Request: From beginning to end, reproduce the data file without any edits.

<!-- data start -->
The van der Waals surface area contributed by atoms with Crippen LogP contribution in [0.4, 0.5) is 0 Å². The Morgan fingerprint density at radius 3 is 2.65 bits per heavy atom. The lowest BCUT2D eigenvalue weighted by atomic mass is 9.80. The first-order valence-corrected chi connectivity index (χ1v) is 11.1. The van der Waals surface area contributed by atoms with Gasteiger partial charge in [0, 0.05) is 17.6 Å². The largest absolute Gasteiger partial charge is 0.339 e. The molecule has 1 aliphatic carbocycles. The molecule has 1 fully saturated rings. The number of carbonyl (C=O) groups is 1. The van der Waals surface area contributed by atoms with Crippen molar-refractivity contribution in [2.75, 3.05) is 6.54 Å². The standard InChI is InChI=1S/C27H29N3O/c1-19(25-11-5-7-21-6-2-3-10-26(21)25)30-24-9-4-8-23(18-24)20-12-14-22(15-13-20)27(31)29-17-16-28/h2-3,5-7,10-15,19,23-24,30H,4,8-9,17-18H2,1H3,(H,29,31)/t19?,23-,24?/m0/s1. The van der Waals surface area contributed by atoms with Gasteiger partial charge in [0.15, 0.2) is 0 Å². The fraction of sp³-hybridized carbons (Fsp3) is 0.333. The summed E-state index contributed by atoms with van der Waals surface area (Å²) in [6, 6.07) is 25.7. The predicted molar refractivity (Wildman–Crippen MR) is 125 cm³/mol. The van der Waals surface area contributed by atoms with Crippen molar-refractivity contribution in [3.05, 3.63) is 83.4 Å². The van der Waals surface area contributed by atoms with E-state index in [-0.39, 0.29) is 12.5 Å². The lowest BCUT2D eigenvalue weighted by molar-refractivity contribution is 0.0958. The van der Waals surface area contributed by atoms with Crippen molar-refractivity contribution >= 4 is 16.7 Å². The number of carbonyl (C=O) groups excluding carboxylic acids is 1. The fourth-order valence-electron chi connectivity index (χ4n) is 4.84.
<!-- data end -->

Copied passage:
The van der Waals surface area contributed by atoms with Crippen LogP contribution in [0.4, 0.5) is 0 Å². The Morgan fingerprint density at radius 3 is 2.65 bits per heavy atom. The lowest BCUT2D eigenvalue weighted by atomic mass is 9.80. The first-order valence-corrected chi connectivity index (χ1v) is 11.1. The van der Waals surface area contributed by atoms with Gasteiger partial charge in [0, 0.05) is 17.6 Å². The largest absolute Gasteiger partial charge is 0.339 e. The molecule has 1 aliphatic carbocycles. The molecule has 1 fully saturated rings. The number of carbonyl (C=O) groups is 1. The van der Waals surface area contributed by atoms with Crippen molar-refractivity contribution in [2.75, 3.05) is 6.54 Å². The standard InChI is InChI=1S/C27H29N3O/c1-19(25-11-5-7-21-6-2-3-10-26(21)25)30-24-9-4-8-23(18-24)20-12-14-22(15-13-20)27(31)29-17-16-28/h2-3,5-7,10-15,19,23-24,30H,4,8-9,17-18H2,1H3,(H,29,31)/t19?,23-,24?/m0/s1. The van der Waals surface area contributed by atoms with Gasteiger partial charge in [0.15, 0.2) is 0 Å². The fraction of sp³-hybridized carbons (Fsp3) is 0.333. The summed E-state index contributed by atoms with van der Waals surface area (Å²) in [6, 6.07) is 25.7. The predicted molar refractivity (Wildman–Crippen MR) is 125 cm³/mol. The van der Waals surface area contributed by atoms with Crippen molar-refractivity contribution in [3.05, 3.63) is 83.4 Å². The van der Waals surface area contributed by atoms with E-state index in [-0.39, 0.29) is 12.5 Å². The lowest BCUT2D eigenvalue weighted by molar-refractivity contribution is 0.0958. The van der Waals surface area contributed by atoms with Crippen molar-refractivity contribution >= 4 is 16.7 Å². The number of carbonyl (C=O) groups excluding carboxylic acids is 1. The fourth-order valence-electron chi connectivity index (χ4n) is 4.84.